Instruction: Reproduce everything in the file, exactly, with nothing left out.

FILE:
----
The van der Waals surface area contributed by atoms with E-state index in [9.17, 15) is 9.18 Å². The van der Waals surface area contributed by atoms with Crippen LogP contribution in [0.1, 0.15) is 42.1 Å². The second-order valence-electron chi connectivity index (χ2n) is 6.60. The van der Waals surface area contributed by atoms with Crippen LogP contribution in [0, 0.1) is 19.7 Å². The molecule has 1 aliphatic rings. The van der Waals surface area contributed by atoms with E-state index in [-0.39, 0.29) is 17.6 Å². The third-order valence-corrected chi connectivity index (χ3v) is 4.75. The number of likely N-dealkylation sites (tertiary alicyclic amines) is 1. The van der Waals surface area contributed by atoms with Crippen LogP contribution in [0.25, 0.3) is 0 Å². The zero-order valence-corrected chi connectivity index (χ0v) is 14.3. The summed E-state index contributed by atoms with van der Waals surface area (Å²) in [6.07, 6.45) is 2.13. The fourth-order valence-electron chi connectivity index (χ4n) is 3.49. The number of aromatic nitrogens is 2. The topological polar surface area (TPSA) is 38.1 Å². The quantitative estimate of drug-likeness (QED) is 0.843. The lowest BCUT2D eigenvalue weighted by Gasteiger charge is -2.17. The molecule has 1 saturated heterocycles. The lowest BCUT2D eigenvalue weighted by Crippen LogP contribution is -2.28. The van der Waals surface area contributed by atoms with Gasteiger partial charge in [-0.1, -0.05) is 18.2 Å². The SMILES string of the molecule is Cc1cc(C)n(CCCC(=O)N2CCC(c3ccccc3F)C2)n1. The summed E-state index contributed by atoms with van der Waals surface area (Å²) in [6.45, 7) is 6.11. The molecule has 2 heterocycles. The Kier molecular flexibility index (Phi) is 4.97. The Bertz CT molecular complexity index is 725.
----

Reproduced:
The van der Waals surface area contributed by atoms with E-state index in [9.17, 15) is 9.18 Å². The van der Waals surface area contributed by atoms with Crippen LogP contribution in [0.1, 0.15) is 42.1 Å². The second-order valence-electron chi connectivity index (χ2n) is 6.60. The van der Waals surface area contributed by atoms with Crippen LogP contribution in [0, 0.1) is 19.7 Å². The molecule has 1 aliphatic rings. The van der Waals surface area contributed by atoms with E-state index in [-0.39, 0.29) is 17.6 Å². The third-order valence-corrected chi connectivity index (χ3v) is 4.75. The number of likely N-dealkylation sites (tertiary alicyclic amines) is 1. The van der Waals surface area contributed by atoms with Crippen LogP contribution in [0.25, 0.3) is 0 Å². The zero-order valence-corrected chi connectivity index (χ0v) is 14.3. The summed E-state index contributed by atoms with van der Waals surface area (Å²) in [6.07, 6.45) is 2.13. The fourth-order valence-electron chi connectivity index (χ4n) is 3.49. The number of aromatic nitrogens is 2. The topological polar surface area (TPSA) is 38.1 Å². The quantitative estimate of drug-likeness (QED) is 0.843. The lowest BCUT2D eigenvalue weighted by Gasteiger charge is -2.17. The molecule has 1 saturated heterocycles. The lowest BCUT2D eigenvalue weighted by Crippen LogP contribution is -2.28. The van der Waals surface area contributed by atoms with Gasteiger partial charge in [-0.1, -0.05) is 18.2 Å². The SMILES string of the molecule is Cc1cc(C)n(CCCC(=O)N2CCC(c3ccccc3F)C2)n1. The summed E-state index contributed by atoms with van der Waals surface area (Å²) in [6.45, 7) is 6.11. The molecule has 2 heterocycles. The Kier molecular flexibility index (Phi) is 4.97. The Bertz CT molecular complexity index is 725.